Streams

Harbor Seals in New York City

Friday, March 23, 2012

Two harbor seals swimming off Swinburne and Hoffman Islands near Staten Island. (Alana Casanova-Burgess/WNYC)

Paul Sieswerda, retired curator at the New York Aquarium and the Boston Aquarium, explains why harbor seals and other marine animals are returning to the area. He leads trips to see and count the harbor seals every weekend at this time of year.

Guests:

Paul Sieswerda

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Comments [12]

greta from long island

Loved the cruise. Paul was great. When u see such beauty how can u question God.

Jul. 18 2013 11:22 AM
Jarad Astin from ROCKAWAY BEACH, SON!

Good morning, what a great segment. I am the Live Animal Curator of the Brooklyn Children's Museum, and avid waterman living in Rockaway Beach. I keep a sailboat in Jamaica Bay, surf the local beaches, engage in conservation work on the bay, and field collection of marine invertebrates and fishes for our collection at the museum. It's funny how many of the city's residents take for granted that the waters surrounding us are so polluted to be not worth a thought...but to even further the topic of a general bounceback of the health of our local waters, I will direct you to the A train. As the A train cruises over the bay, one can see several threatened or endangered shorebirds every day of the year right from your seat if you know what to look for. And even though there is much work to do in preserving this gem of the city, it's important to grab a silver lining to motivate the public on this issue. So NY, I challenge you to consider your neighbors the seals, dolphins, whales, and birds before dropping that trash on the sidewalk...it will end up in their yard. And I challenge public media to make this a regular topic and keep it in the public eye. If we're all excited about what's positive in our local ecosystem, we'll be much less likely to let anything happen to it.
Oh, and to the caller concerned about sharks...when playing on someone else's yard, you just might run intro the yard-dog. Goes with the territory, but you're still more likely to be struck by lightning. Get out and get your paddle on!

Mar. 23 2012 12:31 PM
Jarad Astin from ROCKAWAY BEACH, SON!

Good morning, what a great segment. I am the Live Animal Curator of the Brooklyn Children's Museum, and avid waterman living in Rockaway Beach. I keep a sailboat in Jamaica Bay, surf the local beaches, engage in conservation work on the bay, and field collection of marine invertebrates and fishes for our collection at the museum. It's funny how many of the city's residents take for granted that the waters surrounding us are so polluted to be not worth a thought...but to even further the topic of a general bounceback of the health of our local waters, I will direct you to the A train. As the A train cruises over the bay, one can see several threatened or endangered shorebirds every day of the year right from your seat if you know what to look for. And even though there is much work to do in preserving this gem of the city, it's important to grab a silver lining to motivate the public on this issue. So NY, I challenge you to consider your neighbors the seals, dolphins, whales, and birds before dropping that trash on the sidewalk...it will end up in their yard. And I challenge public media to make this a regular topic and keep it in the public eye. If we're all excited about what's positive in our local ecosystem, we'll be much less likely to let anything happen to it.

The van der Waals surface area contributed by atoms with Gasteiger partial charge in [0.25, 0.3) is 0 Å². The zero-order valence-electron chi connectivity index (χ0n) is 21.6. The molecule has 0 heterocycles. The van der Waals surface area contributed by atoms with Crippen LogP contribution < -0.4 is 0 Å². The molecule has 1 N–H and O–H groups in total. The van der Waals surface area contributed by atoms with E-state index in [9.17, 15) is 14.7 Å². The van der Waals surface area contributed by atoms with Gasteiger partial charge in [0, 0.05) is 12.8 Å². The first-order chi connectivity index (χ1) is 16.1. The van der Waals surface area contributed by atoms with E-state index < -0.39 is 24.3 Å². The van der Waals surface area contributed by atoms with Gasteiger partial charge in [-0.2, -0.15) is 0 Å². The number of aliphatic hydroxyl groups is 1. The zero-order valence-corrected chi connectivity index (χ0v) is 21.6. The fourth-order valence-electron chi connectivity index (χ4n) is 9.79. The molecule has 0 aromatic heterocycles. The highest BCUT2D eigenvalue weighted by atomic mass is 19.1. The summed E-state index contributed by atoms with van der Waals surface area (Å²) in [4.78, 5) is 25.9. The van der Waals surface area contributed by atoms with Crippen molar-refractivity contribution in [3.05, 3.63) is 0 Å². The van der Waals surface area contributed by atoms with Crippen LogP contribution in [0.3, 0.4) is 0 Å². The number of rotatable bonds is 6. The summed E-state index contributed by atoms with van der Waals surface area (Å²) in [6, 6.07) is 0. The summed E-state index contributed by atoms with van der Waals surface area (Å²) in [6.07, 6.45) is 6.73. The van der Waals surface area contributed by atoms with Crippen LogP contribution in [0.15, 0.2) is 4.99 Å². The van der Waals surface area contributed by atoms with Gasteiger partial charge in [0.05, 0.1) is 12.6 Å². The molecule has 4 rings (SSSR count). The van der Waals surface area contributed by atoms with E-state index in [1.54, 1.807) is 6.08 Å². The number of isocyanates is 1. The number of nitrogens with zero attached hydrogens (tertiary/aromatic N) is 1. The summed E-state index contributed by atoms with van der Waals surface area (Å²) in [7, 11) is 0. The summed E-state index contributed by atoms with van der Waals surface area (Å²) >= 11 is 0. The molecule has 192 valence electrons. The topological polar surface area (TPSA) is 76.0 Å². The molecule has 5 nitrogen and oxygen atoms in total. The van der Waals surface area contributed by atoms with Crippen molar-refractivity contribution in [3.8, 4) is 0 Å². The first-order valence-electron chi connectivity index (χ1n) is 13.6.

Oh, and to the caller concerned about sharks...when playing on someone else's yard, you just might run intro the yard-dog. Goes with the territory, but you're still more likely to be struck by lightning. Get out and get your paddle on!

Mar. 23 2012 12:30 PM
janet from brooklyn

Brian,

check out a New Yorker article of some
months ago - about seals found in the city,
brooklyn - one with a Brooklyn accent...

Mar. 23 2012 12:05 PM
ericka

such an uplifting program; can't wait to see them.

Mar. 23 2012 11:58 AM

Does this mean no more sea urchin?

Mar. 23 2012 11:56 AM
John Weber from NJ

Anyone concerned with seals should know that every plastic bag that gets out into the environment could potentially kill a seal,(or a whale, or a turtle). See this video http://vimeo.com/37819529

And the Queens County Library offers a free plastic bag to every patron checking out a book. With a circulation of 23 million the taxpayers of NYC are paying for a lot of plastic bag pollution and litter.

Help us stop the madness. http://nyc.surfrider.org/

Mar. 23 2012 11:56 AM
robin from NJ

We have been water skiing in the Raritan River and the South River for 20 years. 15 years ago we spotted some fancy boat coing way into the river. They were from a federal agency and said they were following a harbour seal. We were stunned. A couple minutes later, one swam right by us

Mar. 23 2012 11:55 AM
JK from Manhattan

George, the oysters are coming back but sadly, I believe the levels of PCBs and metals in the harbor/Hudson still make them unsafe for human consumption.

Mar. 23 2012 11:55 AM
DMarie

Why bother indulging people in their irrational fear of sharks? They should be more afraid of driving!

Mar. 23 2012 11:54 AM
Meg from STAMFORD

The State of CT stocked local rivers (with trout) a month earlier than usual due to warm weather.

Mar. 23 2012 11:51 AM
George from Brooklyn

How is the oyster population in the waters of New York. Oysters used to be plentiful in the area until human overconsumption and sewage wiped out much of the indigenous population.

Mar. 23 2012 02:08 AM

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